ARLINGTON HEIGHTS, Ohio - Arlington Heights' former mayor's court clerk was formally sentenced Monday to 1 year in prison for charges that she stole money from the community over a more than two-year period.
Donna Covert, who served as Arlington Heights mayor's court clerk for more than 15 years, admitted to stealing cash from speeding fines between July 2007 and February 2010. Covert pleaded guilty to the charges in March.
"I just want to say I'm worry for any of the trouble this has caused everybody, and to my family, I'm truly sorry," Covert said in court Monday.
Covert's daughter, Laura Jarvis, was the assistant clerk of courts and was also indicted with her mother for theft, tampering with records and unauthorized use of property in July of 2012.
The indictments followed a months-long 9 On Your Side I-Team investigation into the missing money. The I-Team uncovered documents showing the mayor and other village officials knew about the thefts going back at least a decade but did nothing to investigate.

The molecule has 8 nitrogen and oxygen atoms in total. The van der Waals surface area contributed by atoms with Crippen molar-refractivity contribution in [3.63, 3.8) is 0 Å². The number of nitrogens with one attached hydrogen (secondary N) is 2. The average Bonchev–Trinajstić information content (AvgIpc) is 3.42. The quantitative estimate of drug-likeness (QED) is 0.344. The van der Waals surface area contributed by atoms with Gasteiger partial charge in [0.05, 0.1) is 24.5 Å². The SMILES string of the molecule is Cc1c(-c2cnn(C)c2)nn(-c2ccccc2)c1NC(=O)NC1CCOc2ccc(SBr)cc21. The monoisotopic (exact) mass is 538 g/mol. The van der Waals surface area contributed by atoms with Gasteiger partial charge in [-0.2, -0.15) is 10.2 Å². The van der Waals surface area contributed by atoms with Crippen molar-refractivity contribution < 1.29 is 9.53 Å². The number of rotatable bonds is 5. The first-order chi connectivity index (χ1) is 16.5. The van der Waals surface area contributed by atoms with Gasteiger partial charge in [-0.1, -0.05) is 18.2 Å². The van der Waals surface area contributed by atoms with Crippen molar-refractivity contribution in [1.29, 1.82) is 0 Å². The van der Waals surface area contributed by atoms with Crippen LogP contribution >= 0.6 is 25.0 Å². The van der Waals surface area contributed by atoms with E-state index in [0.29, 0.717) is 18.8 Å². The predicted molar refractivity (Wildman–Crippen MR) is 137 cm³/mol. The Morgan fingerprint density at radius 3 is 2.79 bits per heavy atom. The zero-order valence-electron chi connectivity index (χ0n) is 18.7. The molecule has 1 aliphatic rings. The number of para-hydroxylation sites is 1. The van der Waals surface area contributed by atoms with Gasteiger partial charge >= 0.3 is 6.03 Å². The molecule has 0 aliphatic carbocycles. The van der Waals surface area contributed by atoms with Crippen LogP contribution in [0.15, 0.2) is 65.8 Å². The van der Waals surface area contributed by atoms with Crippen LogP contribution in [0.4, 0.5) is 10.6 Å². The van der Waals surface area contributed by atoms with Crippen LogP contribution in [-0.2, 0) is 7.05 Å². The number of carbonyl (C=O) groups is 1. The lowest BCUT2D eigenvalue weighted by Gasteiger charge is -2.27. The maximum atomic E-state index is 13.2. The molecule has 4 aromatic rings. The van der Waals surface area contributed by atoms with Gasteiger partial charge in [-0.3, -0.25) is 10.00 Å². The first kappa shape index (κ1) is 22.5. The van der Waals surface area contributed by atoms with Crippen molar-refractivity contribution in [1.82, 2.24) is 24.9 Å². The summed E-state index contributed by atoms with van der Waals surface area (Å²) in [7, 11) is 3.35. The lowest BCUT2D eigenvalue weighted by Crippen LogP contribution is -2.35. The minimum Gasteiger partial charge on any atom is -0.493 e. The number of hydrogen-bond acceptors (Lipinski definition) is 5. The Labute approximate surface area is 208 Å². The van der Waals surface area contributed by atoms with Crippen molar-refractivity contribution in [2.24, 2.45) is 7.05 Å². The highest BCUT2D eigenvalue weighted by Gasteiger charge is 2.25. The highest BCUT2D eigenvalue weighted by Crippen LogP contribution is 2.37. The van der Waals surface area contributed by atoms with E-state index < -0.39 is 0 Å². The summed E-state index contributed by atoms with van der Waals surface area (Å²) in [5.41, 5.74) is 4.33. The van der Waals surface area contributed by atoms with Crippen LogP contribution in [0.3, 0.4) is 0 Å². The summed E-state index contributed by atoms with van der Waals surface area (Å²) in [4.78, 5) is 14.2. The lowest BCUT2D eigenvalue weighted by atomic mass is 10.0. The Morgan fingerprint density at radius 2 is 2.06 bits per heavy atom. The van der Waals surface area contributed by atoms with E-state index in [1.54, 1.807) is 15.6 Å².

Two former chiefs of police said they had notified their bosses in writing that money was disappearing from traffic fines since 2002. State auditors had also warned the village that Covert was the only one in charge of the books without proper oversight.
Prosecutors revealed in court that the amount missing from the audit period was more than $267,000 but Covert's defense attorneys disputed that amount.
Judge Melba Marsh also ordered Monday for Covert to pay restitution in the amount of at least $260,000 when she gets out of prison.
"This is a betrayal of a public trust," Judge Marsh said.
Arlington Heights was one of the most notorious speed traps on I-75 before the I-Team investigation caused the police department to scale back the revenue-generating operation.
In a plea deal with Hamilton County prosecutors, Donna Covert was sentenced to one year in prison. The judge allowed her to delay the start of her sentence until the end of the school year because she takes care of her grandchildren.
Laura Jarvis has been negotiating her own plea deal with prosecutors.